Firth on Language and Context

Topics: Poetry, Jesus, William Blake Pages: 3 (1115 words) Published: December 20, 2012
Ksu English department
Criticism 2
Mrs.Nahed Al-Eissa

The Lamb from Songs of Innocence

Little Lamb, who made thee?
Dost thou know who made thee?
Gave thee life, and bid thee feed,
By the stream and o'er the mead;
Gave thee clothing of delight,
Softest clothing, woolly, bright;
Gave thee such a tender voice,
Making all the vales rejoice?
Little Lamb, who made thee?
Dost thou know who made thee?
Little Lamb, I'll tell thee,
Little Lamb, I'll tell thee.
He is called by thy name,
For He calls Himself a Lamb.
He is meek, and He is mild;
He became a little child.
I a child, and thou a lamb,
We are called by His name.
Little Lamb, God bless thee!
Little Lamb, God bless thee!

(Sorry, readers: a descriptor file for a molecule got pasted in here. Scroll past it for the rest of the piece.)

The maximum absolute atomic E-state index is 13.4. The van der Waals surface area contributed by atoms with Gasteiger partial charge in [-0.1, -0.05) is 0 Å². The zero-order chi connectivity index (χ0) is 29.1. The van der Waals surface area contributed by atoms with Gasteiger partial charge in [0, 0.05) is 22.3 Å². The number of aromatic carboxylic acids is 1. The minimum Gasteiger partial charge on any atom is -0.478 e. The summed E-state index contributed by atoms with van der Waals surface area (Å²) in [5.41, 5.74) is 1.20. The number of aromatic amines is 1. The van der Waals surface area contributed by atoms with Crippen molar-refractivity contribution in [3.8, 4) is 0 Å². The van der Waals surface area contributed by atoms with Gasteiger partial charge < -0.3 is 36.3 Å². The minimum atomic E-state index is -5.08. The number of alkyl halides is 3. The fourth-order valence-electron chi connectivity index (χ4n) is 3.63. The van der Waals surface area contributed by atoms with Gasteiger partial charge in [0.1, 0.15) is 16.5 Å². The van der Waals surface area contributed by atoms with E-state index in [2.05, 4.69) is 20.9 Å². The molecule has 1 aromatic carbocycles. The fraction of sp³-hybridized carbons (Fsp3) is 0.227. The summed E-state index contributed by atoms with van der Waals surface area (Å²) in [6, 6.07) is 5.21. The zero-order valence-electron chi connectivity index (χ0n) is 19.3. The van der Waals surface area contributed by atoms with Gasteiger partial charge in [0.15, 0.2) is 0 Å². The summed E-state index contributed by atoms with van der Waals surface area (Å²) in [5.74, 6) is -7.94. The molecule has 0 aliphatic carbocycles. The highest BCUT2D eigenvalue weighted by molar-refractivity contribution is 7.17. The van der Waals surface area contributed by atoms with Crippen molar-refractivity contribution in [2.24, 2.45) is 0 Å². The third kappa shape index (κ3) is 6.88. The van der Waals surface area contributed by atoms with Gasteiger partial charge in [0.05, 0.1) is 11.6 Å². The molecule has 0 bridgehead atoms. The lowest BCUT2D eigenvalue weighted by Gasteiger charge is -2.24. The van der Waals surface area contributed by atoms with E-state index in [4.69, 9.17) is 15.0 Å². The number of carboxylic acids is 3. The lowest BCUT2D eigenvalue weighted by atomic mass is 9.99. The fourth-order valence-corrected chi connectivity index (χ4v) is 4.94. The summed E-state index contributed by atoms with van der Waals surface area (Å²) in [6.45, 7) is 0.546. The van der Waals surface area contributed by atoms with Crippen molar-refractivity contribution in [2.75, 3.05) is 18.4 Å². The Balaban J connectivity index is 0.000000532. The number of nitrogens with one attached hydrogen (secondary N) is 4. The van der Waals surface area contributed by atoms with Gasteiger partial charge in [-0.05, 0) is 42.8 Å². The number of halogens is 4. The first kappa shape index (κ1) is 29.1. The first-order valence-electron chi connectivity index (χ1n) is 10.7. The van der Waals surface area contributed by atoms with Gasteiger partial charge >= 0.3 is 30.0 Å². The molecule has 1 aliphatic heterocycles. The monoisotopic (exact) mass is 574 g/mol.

The poem the lamb, by William Blake is a meditation poem written in 1789. It is about a physical object, an animal, but it addresses the much grander topics of God and creation. It asks rhetorical questions to a lamb in the first half and then answers the questions in the second half of the poem. The lamb is one of the simplest poems of Blake. The symbolic meaning of it is almost clearly stated in the poem 'The Lamb' which is probably the most important in the poem of innocence. Here the symbols of child, The poem begins with a child like directness and natural world that show no one of the signs of grownups. The poet addresses lamb itself. Lamb is pure, innocent and it is associated with Christ. Being a visionary Blake invites the reader to world free form reasoning. He describes the lamb as he sees it. The lamb has been blessed with life and with capacity to drink from the stream and feed from the meadow. It has been allotted with bright, soft and warm wool which serves as its clothing. It has a tender voice which fills the valley with joy . the child, too, is innocent child. Child enjoy the company of the lamb. The child asks who made the little lamb in a typical child’s tone, rhythm and diction. The lamb, he says, has been given the “clothing...
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